Osteoporosis is a disease in which bones become fragile and more likely to break. If not prevented or if left untreated, osteoporosis can progress painlessly until a bone breaks. These broken bones, also known as fragility fractures, occur typically in the hip, spine, and wrist. The US Surgeon General has identified osteoporosis and fragility fractures as major public health problems.
Osteoporosis has no symptoms. You notice no pain or change as the bone becomes thinner, although the risk of breaking a bone increases as the bone becomes less dense. A bone mineral density (BMD) test is usually done to see whether you have osteoporosis. The most accurate test of BMD is dual-energy X-ray absorptiometry (DEXA), although there are other methods. DEXA is a form of X-ray that can detect as little as 2% of bone loss per year. A standard X-ray is not useful in diagnosing osteoporosis because it is not sensitive enough to detect small amounts of bone loss or minor changes in bone density.
Your bones don’t reach their greatest density until you are about 30 years old, so for children and people younger than 30, anything that helps increase bone density will have long-term benefits. If you’re older than 30, it’s still not too late to make these lifestyle changes. A balanced diet and regular exercise will help slow the loss of bone density, delay osteopenia and osteoporosis, and delay or prevent osteoporosis.
- Maximize calcium intake. Most recommendations are for 1000 milligrams of calcium per day for both men and women.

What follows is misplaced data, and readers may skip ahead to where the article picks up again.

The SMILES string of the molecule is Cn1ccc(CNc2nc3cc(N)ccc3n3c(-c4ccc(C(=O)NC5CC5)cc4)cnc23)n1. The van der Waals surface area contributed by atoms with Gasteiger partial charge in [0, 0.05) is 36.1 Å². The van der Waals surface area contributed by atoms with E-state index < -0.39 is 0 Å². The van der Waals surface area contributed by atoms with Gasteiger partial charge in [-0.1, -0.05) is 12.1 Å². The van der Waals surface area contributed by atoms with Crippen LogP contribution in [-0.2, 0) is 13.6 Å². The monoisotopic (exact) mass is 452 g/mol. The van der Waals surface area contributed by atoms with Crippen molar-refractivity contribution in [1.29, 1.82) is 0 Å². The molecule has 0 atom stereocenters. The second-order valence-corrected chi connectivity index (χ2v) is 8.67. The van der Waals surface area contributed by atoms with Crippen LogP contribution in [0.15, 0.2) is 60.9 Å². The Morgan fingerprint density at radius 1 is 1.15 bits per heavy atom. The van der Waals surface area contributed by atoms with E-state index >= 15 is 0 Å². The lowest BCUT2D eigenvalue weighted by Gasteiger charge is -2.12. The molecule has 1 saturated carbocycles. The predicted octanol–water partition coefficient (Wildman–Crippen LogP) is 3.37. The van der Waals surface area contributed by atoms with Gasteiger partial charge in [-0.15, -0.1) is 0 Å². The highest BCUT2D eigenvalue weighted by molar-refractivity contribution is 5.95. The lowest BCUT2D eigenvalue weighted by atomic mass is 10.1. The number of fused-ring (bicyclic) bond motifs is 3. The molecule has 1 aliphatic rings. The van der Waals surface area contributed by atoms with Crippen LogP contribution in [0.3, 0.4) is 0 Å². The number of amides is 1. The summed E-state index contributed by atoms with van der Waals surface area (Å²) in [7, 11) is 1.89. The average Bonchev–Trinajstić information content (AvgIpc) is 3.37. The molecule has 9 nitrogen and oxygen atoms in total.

- Increase Vitamin D intake. Once calcium is ingested, vitamin D is essential to help your body absorb it and utilize it.
- Exercise Regularly. To improve and maintain bone density a combination of regular low impact, weight bearing exercise and resistance exercises works best. Weight bearing exercise includes walking, jogging and even dancing.
- Play Outside. Exposure to sunlight on the skin allows the body to manufacture vitamin D3 from cholesterol. As little as 15 minutes a day of moderate sunlight is enough to provide enough vitamin D to meet the most people’s needs.
- Avoid excessive alcohol. Moderating alcohol intake has a direct effect on bone strength.
- Stop Smoking. Smoking is toxic to your bones. It appears to increase the rate of bone loss when bone density is compared in smokers versus non-smokers.
- Speak to your doctor. Your doctor can evaluate your family history and current lifestyle to identify risk factors for osteoporosis. Current medications or other medications may increase your risk of osteoporosis.
- Medications. Although there is no cure for osteoporosis, currently bisphosphonates (alendronate, ibandronate and risedronate), calcitonin, estrogens, parathyroid hormone and raloxifene are approved by the US Food and Drug Administration (FDA) for the prevention and/or treatment of osteoporosis.
- Start young. Since most adults do not reach their peak bone density until age thirty, early habits are the most important. The higher the bone density before it reaches its peak, the better. Children should learn early to eat a diet adequate in calcium, to maintain high levels of activity, and to get enough time outdoors in the sunshine.